By Joelle Fredman, Communications Staff
If higher education leaders and lawmakers adjusted policies and programs to better cater to the needs of nontraditional students, more than 1 million Americans would overcome poverty, and tax revenues would skyrocket, according to a new paper by the American Council on Education (ACE).
The paper — The Post-Traditional Learners Manifesto Revisited: Aligning Postsecondary Education with Real Life for Adult Student Success — builds on findings from a previous ACE report and recommends several ways that institutions and policymakers can help this demographic of students earn degrees, such as working to improve affordability, using data to inform future decisions about this group of students, and altering academic programs to better suit their needs.
Over time, the term “nontraditional students” has become a misnomer. No longer does the 18-year-old dependent student accurately represent the majority of college students. Of the 23 million undergraduates in America, 13 million are nontraditional students, those who are over the age of 25, working full-time, financially independent, or connected to the military. The ACE paper, therefore, refers to these students as “post-traditional learners.”
Co-authors Jonathan Gagliardi and Louis Soares, both of ACE’s Center for Policy Research and Strategy, argued that adjusting the higher education system to fit the needs of this large group would help society grow, as having some form of postsecondary education is becoming increasingly important to find work.
“The benefits are manifold, and include higher tax revenues, greater civic engagement, and less reliance on public assistance,” the authors wrote in a blog post.
Not only would supporting post-traditional learners empower 1.1 million of Americans to climb out of poverty, but it would also bring in an additional $111.6 billion in post-tax income and $43.2 billion in tax revenue in just one year, according to the authors.
In order to reap these societal benefits, however, Gagliardi said that schools and lawmakers must take action. He argued that the current system does not favor nontraditional students.
“Whether because of age, employment duties, military enlistment, or responsibilities like caregiving, many of these learners face unique obstacles in finishing a degree because many institutions were not designed to work for them,” he wrote in the blog.
The authors suggested three main ways to fix the higher education system, including developing policies around grant programs to continue to keep college affordable, improving both national and state data to allow for a deeper understanding of post-traditional learners, and tailoring academic programs to fit the unique needs of these students.
“Post-traditional learners want the same thing for the same reasons as their traditional counterparts. They just need different pathways to earning a degree that can be molded to fit well with their life roles and experiences, and their learning preferences,” the authors wrote. “Still, the traits and factors that positively and negatively impact post-traditional learner success are not well understood. That will need to change in order to develop and implement effective policy solutions.”
Post-traditional students struggle financially to pursue degrees, particularly because many have already attended some sort of postsecondary education. The authors urge policymakers to support the Pell Grant program and the Federal Work-Study program (FWS), both of which are targeted in Trump administration's fiscal year 2018 budget proposal.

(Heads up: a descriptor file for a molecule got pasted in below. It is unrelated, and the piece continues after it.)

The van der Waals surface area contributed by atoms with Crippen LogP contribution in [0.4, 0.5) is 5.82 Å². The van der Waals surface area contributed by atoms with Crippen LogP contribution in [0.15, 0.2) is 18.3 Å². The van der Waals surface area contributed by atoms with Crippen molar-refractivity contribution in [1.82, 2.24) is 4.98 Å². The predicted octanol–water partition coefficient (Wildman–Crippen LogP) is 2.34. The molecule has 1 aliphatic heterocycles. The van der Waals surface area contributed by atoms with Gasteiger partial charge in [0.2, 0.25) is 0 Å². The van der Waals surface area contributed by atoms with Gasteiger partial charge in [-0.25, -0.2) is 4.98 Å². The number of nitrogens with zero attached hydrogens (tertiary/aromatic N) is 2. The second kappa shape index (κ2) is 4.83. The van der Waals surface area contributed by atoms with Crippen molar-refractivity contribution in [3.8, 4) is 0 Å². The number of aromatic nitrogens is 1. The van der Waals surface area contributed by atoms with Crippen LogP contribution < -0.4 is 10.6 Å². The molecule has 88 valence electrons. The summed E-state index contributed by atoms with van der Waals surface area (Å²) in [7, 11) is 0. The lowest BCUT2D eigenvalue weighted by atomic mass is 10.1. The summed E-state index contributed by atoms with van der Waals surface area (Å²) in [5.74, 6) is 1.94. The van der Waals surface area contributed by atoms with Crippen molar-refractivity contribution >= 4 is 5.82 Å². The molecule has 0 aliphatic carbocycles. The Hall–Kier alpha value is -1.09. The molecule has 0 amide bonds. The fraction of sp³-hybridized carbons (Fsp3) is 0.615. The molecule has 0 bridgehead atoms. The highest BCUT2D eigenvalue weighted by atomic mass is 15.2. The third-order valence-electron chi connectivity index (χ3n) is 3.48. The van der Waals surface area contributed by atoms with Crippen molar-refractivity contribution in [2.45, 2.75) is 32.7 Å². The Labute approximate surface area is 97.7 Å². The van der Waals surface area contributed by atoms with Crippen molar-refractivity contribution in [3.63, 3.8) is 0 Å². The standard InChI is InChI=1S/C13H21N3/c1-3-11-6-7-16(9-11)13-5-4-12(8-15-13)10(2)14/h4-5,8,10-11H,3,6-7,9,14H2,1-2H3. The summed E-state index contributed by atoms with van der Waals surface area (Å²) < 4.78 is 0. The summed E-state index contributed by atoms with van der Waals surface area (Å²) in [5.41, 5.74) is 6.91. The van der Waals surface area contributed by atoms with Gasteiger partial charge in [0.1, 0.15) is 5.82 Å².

While the Senate’s funding bill proposed increasing the maximum Pell Grant award by $100, it also suggested cutting $2.6 billion from the reserve funds. The House bill contained a $3.3 billion cut from the reserve, and the Trump administration proposed a $3.9 billion cut. The Trump administration also proposed cutting half of the funding for FWS, while the Senate bill suggested an addition, and the House bill would keep the funding level.
The authors also suggested that policymakers adjust unemployment insurance policies (UI) to better allow them to assist students in long-term programs. Currently, the policies tend to favor those in short-term programs that do not put post-traditional learners on the path toward good jobs, according to the authors.
In order to better gauge these students’ needs, the authors recommended improving the Integrated Postsecondary Education Data System (IPEDS), as well as pulling data from state longitudinal data systems (SLDS) to allow institutions to analyze these learners’ experiences and outcomes.
In addition to gaining an improved understanding of this group of students, the authors suggested that institutions provide these students with additional services that help them as parents, full-time employees, and soldiers. They argued that post-traditional learners need stackable programs and flexible learning environments that give credit for applied learning and have less of a focus on classroom time and attendance. The authors also maintained that there needs to be improved communication between schools and campuses to protect against credit-loss.
“Post-traditional learners are here to stay, and they will have lasting and transformative effects on our society and economy, and on higher education,” the authors wrote. “College and university leaders must ultimately realize that higher education policy and practice need to evolve so that they are better able to accommodate post-traditional learners’ need to balance life, work, and education.”
Publication Date: 12/11/2017
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